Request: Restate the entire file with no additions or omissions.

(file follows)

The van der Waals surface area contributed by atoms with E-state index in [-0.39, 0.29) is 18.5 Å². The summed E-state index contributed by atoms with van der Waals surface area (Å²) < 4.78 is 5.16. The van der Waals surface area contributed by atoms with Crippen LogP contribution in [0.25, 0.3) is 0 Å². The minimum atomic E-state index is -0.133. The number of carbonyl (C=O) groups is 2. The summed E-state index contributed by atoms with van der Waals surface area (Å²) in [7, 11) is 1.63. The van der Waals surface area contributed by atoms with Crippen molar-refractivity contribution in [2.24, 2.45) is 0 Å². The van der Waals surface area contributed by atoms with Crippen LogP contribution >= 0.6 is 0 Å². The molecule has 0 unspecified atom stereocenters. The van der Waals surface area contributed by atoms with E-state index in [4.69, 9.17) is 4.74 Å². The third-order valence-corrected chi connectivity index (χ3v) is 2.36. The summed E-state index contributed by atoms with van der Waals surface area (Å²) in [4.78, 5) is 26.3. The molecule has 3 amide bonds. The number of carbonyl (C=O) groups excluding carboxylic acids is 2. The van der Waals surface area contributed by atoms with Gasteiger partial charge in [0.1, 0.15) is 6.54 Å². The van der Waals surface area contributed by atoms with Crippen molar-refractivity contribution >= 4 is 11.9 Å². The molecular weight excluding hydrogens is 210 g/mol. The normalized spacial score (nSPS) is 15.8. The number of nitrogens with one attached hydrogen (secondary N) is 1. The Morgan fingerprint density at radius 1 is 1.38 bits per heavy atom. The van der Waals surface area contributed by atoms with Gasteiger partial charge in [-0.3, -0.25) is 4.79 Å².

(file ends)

The van der Waals surface area contributed by atoms with E-state index in [-0.39, 0.29) is 18.5 Å². The summed E-state index contributed by atoms with van der Waals surface area (Å²) < 4.78 is 5.16. The van der Waals surface area contributed by atoms with Crippen LogP contribution in [0.25, 0.3) is 0 Å². The minimum atomic E-state index is -0.133. The number of carbonyl (C=O) groups is 2. The summed E-state index contributed by atoms with van der Waals surface area (Å²) in [7, 11) is 1.63. The van der Waals surface area contributed by atoms with Crippen molar-refractivity contribution in [2.24, 2.45) is 0 Å². The van der Waals surface area contributed by atoms with Crippen LogP contribution >= 0.6 is 0 Å². The molecule has 0 unspecified atom stereocenters. The van der Waals surface area contributed by atoms with E-state index in [4.69, 9.17) is 4.74 Å². The third-order valence-corrected chi connectivity index (χ3v) is 2.36. The summed E-state index contributed by atoms with van der Waals surface area (Å²) in [4.78, 5) is 26.3. The molecule has 3 amide bonds. The number of carbonyl (C=O) groups excluding carboxylic acids is 2. The van der Waals surface area contributed by atoms with Gasteiger partial charge in [0.1, 0.15) is 6.54 Å². The van der Waals surface area contributed by atoms with Crippen molar-refractivity contribution >= 4 is 11.9 Å². The molecular weight excluding hydrogens is 210 g/mol. The normalized spacial score (nSPS) is 15.8. The number of nitrogens with one attached hydrogen (secondary N) is 1. The Morgan fingerprint density at radius 1 is 1.38 bits per heavy atom. The van der Waals surface area contributed by atoms with Gasteiger partial charge in [-0.3, -0.25) is 4.79 Å².